Various data modeling tools allow modelers to define relationships in a data-model as identifying or non-identifying. We can define a relationship as identifying or non-identifying in Vertabelo as well. This article will explain the way to do so.
Before moving ahead with the article, I’d like to explain what identifying or non-identifying mean.
Let’s take a real time example of a book storing system. In the system, a book belongs to an owner, and an owner can own multiple books. But the book can also exist without the owner and it can change the owner. Thus the relationship between a book and an owner is a non-identifying relationship.
Now suppose one intends to keep a record of chapters included in a book. We know that chapters will only exist when a book exists. Thus the relationship between a book and its chapters is an identifying relationship.
In database terms, relationships between two entities may be classified as being either identifying or non-identifying. Identifying relationships exist when the primary key of the parent entity is included in the primary key of the child entity. On the other hand, a non-identifying relationship exists when the primary key of the parent entity is included in the child entity but not as part of the child entity’s primary key. In addition, non-identifying relationships may be further classified as being either mandatory or optional. A “mandatory” non-identifying relationship exists when the value in the child table cannot be null. On the other hand, an “optional” non-identifying relationship exists when the value in the child table can be null.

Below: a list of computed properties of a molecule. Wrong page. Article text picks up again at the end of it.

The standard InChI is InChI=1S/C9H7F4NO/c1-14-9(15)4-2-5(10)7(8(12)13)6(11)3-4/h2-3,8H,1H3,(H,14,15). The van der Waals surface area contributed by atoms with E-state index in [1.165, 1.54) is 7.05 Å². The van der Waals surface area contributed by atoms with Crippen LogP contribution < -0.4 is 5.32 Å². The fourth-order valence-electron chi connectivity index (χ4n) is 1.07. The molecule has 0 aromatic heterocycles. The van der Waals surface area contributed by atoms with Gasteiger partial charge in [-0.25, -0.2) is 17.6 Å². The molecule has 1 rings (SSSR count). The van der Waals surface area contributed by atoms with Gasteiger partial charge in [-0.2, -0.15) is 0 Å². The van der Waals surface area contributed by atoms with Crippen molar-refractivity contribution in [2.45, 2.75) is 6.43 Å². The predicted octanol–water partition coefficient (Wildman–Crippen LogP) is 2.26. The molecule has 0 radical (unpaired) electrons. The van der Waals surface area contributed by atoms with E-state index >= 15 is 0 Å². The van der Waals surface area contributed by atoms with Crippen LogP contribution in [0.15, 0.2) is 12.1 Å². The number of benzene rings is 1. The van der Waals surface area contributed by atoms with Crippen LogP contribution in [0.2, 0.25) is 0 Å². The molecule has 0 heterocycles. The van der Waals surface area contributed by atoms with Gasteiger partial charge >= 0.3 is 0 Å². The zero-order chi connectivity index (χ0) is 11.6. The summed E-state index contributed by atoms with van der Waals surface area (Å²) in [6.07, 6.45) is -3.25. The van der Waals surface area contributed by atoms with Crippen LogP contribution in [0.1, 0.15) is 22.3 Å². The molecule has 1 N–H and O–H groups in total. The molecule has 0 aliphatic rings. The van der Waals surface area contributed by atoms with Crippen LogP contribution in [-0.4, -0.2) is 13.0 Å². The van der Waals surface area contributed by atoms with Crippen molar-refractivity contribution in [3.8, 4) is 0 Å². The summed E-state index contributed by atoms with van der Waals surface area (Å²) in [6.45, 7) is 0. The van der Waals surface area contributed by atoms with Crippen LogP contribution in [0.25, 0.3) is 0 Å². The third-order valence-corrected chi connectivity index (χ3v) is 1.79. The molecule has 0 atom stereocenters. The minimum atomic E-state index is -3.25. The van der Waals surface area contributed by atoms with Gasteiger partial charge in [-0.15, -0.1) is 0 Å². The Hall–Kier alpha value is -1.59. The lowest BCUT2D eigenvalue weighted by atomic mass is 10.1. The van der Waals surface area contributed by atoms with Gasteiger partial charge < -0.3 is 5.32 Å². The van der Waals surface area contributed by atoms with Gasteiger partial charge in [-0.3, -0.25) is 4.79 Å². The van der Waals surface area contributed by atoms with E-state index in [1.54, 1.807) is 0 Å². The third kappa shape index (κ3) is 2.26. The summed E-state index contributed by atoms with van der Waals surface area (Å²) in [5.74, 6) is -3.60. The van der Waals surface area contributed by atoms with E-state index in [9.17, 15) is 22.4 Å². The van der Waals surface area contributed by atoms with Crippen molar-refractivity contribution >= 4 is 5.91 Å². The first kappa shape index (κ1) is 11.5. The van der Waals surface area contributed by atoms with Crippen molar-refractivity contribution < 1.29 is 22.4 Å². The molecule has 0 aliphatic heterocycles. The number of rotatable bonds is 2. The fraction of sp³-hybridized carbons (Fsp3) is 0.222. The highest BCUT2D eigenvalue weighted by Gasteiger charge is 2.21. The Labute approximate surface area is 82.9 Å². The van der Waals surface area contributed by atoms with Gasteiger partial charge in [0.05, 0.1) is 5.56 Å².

Identifying and Non-Identifying Relationships in Vertabelo
While working with Vertabelo, I realized that one good thing about the tool is that it keeps everything as simple as it appears in the real world. I eventually got to know from the blog post that it is one of the main reasons (reason# 03) amongst the top five reasons behind building Vertabelo.
In a physical model, Identifying and non-identifying relationships are built either (1) by mean of composite primary key OR (2) by imposing NOT NULL constraint OR (3) by applying 1st and 2nd points both.
Vertabelo allows modelers to build these relationships in a data model. Let’s see how it can be achieved.
The table below illustrates how and by what means one can establish these relationships:
|Relationship||Mandatory/ Optional||Composite Primary Key||Mandatory Check box|
I have made
Book_id as part of the primary key in the
Chapter table. It defines an Identifying relationship between
To establish Non-Identifying relationship (mandatory) between
Owner tables, I added
Book_id as a foreign key in the
Owner table, and keep its Mandatory flag “Checked”. It means the system will never allow null values in the
Book_id column in the
In order to convert mandatory to optional, one just needs to uncheck the “Mandatory” flag on the column. As soon as you uncheck the mandatory checkbox, you would notice ‘N’ against the
book_id column in the
Owner table. In this case, Vertabelo automatically checks the “Null” checkbox against the column in the table definition so that it allows null values into the column.
Nowadays, data modelers follow a common practice to keep a surrogate key as the primary key in each table; therefore, the existence of a genuine Identifying relationship in a data model becomes rare. It is rarely seen that a foreign key is part of primary key in a child table.